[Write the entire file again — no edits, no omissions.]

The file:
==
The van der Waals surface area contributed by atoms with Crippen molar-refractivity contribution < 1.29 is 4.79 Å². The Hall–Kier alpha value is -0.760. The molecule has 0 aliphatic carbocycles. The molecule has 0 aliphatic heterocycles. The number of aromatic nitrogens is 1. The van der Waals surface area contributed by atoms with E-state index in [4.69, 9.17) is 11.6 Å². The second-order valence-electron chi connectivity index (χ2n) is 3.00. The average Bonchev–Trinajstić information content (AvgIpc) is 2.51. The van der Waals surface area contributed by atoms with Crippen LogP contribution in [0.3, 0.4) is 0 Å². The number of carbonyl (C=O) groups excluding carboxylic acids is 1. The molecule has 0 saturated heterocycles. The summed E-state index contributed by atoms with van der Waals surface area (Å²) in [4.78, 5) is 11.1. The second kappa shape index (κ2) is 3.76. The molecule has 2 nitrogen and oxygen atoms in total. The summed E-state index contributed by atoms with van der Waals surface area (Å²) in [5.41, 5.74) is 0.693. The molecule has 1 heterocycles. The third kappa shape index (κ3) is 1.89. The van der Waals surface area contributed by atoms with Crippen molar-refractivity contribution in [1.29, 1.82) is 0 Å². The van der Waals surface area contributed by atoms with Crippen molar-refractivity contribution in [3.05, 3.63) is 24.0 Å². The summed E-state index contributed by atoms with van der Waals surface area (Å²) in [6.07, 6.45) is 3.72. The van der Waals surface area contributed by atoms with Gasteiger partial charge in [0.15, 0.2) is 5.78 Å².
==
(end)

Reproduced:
The van der Waals surface area contributed by atoms with Crippen molar-refractivity contribution < 1.29 is 4.79 Å². The Hall–Kier alpha value is -0.760. The molecule has 0 aliphatic carbocycles. The molecule has 0 aliphatic heterocycles. The number of aromatic nitrogens is 1. The van der Waals surface area contributed by atoms with E-state index in [4.69, 9.17) is 11.6 Å². The second-order valence-electron chi connectivity index (χ2n) is 3.00. The average Bonchev–Trinajstić information content (AvgIpc) is 2.51. The van der Waals surface area contributed by atoms with Crippen LogP contribution in [0.3, 0.4) is 0 Å². The number of carbonyl (C=O) groups excluding carboxylic acids is 1. The molecule has 0 saturated heterocycles. The summed E-state index contributed by atoms with van der Waals surface area (Å²) in [4.78, 5) is 11.1. The second kappa shape index (κ2) is 3.76. The molecule has 2 nitrogen and oxygen atoms in total. The summed E-state index contributed by atoms with van der Waals surface area (Å²) in [5.41, 5.74) is 0.693. The molecule has 1 heterocycles. The third kappa shape index (κ3) is 1.89. The van der Waals surface area contributed by atoms with Crippen molar-refractivity contribution in [1.29, 1.82) is 0 Å². The van der Waals surface area contributed by atoms with Crippen molar-refractivity contribution in [3.05, 3.63) is 24.0 Å². The summed E-state index contributed by atoms with van der Waals surface area (Å²) in [6.07, 6.45) is 3.72. The van der Waals surface area contributed by atoms with Gasteiger partial charge in [0.15, 0.2) is 5.78 Å².